Well, yes, git is not google docs. What's happening is that initially, your two local repositories (the one on your computer and on your friend's) are synchronized, but when your friend pushes his modifications to the main repository, that repository is now out of date with yours, and when you try to push your own modifications, the push will probably fail since your repository is out of date. In this case you need to update your repository (git pull) and hope that doesn't trash your work in case your friend was working with the same files you were. Then you should be able to push (unless your friend pushed again since then, as you can see this can be frustrating).
A good idea is to not push as often - prefer to just commit, which only makes changes to your local repository, and only push once you've accomplished enough work and your friend can update his repository (hopefully you didn't write over what he is currently working on - good project management will prevent that). In fact, ideally since you are working on unrelated features of a modular system, people don't need to pull your modifications to keep working, unless it's a major bug that affects the entire codebase. They'll just do their own stuff, push to their respective files and the end user can then grab the most up to date repository, regardless of who's done or not. This doesn't directly apply to you, obviously, since on a two-man team the code you're working on will likely be very related, but the idea still stands - don't push unless your friend needs your code to keep working (or you are finished for the day).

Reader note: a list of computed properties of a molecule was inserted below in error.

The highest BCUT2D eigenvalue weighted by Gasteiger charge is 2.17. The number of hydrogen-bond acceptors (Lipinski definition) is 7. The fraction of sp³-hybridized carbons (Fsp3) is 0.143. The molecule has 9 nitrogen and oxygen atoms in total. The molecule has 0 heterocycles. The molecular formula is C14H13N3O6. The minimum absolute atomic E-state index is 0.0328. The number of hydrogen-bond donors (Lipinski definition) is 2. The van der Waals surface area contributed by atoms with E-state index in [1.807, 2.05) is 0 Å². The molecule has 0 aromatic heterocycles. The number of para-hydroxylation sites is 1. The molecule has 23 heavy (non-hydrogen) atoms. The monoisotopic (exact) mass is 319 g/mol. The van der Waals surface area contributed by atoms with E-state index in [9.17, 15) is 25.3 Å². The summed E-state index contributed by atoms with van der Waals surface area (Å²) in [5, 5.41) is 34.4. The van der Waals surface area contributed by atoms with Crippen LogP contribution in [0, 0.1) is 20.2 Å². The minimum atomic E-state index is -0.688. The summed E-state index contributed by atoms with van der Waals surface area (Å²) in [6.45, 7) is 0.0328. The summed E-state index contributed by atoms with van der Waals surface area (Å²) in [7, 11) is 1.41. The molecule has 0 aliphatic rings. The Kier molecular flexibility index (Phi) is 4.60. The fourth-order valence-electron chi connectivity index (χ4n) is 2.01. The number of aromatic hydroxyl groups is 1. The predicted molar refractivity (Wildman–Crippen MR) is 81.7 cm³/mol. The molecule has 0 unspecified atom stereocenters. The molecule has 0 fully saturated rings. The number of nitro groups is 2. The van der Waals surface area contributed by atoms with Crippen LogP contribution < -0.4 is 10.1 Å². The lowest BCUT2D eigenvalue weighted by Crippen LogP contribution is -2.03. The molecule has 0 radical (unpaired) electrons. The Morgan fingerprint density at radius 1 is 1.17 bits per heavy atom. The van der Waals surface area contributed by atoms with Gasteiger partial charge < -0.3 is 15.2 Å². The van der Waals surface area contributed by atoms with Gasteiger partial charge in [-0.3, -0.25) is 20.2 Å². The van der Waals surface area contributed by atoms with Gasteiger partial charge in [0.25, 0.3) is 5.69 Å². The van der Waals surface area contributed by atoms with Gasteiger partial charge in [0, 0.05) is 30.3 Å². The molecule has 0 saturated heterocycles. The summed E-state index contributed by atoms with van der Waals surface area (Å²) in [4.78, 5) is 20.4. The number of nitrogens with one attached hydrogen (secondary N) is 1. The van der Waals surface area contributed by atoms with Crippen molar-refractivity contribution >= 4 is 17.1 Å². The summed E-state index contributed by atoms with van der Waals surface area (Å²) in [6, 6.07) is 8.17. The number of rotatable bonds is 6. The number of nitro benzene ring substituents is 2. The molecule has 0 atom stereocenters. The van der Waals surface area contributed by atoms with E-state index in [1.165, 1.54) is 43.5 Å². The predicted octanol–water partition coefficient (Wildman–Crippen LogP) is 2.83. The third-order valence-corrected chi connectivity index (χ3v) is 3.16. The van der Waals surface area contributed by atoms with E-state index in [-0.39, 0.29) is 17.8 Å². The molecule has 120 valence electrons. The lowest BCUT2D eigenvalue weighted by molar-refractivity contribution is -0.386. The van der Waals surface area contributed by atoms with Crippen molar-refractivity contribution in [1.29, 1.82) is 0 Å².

Another approach is to push to an integration manager (as you saw on those links above) which'll optionally decide what to pull into the repository (for non-trusted collaborators) and merge everything together correctly, in case you were working on the same things. This is important in big projects with lots of random collaborators, since people don't communicate as much between one another and you can't just trust people to behave properly and not break each other's code, so you have a "gatekeeper" which prevents that.
The bottom line being that there is no good way to work together on the same piece of code, really. The whole point of collaboration is to get work done faster, and you can't achieve that by having people fight over the same lines of code. It's like asking nine woman to have a baby in a month, it doesn't work that way. So perhaps for a two-man team you could try to divide your work by having your game logic (is it a game you're making?) flexible, accepting well-defined interfaces to whatever modules you are going to use, and then have him work on the character system while you get the graphics up and running, etc.. does that make sense?
Edited by Bacterius, 26 December 2012 - 03:22 AM.
The slowsort algorithm is a perfect illustration of the multiply and surrender paradigm, which is perhaps the single most important paradigm in the development of reluctant algorithms. The basic multiply and surrender strategy consists in replacing the problem at hand by two or more subproblems, each slightly simpler than the original, and continue multiplying subproblems and subsubproblems recursively in this fashion as long as possible. At some point the subproblems will all become so simple that their solution can no longer be postponed, and we will have to surrender. Experience shows that, in most cases, by the time this point is reached the total work will be substantially higher than what could have been wasted by a more direct approach.
- Pessimal Algorithms and Simplexity Analysis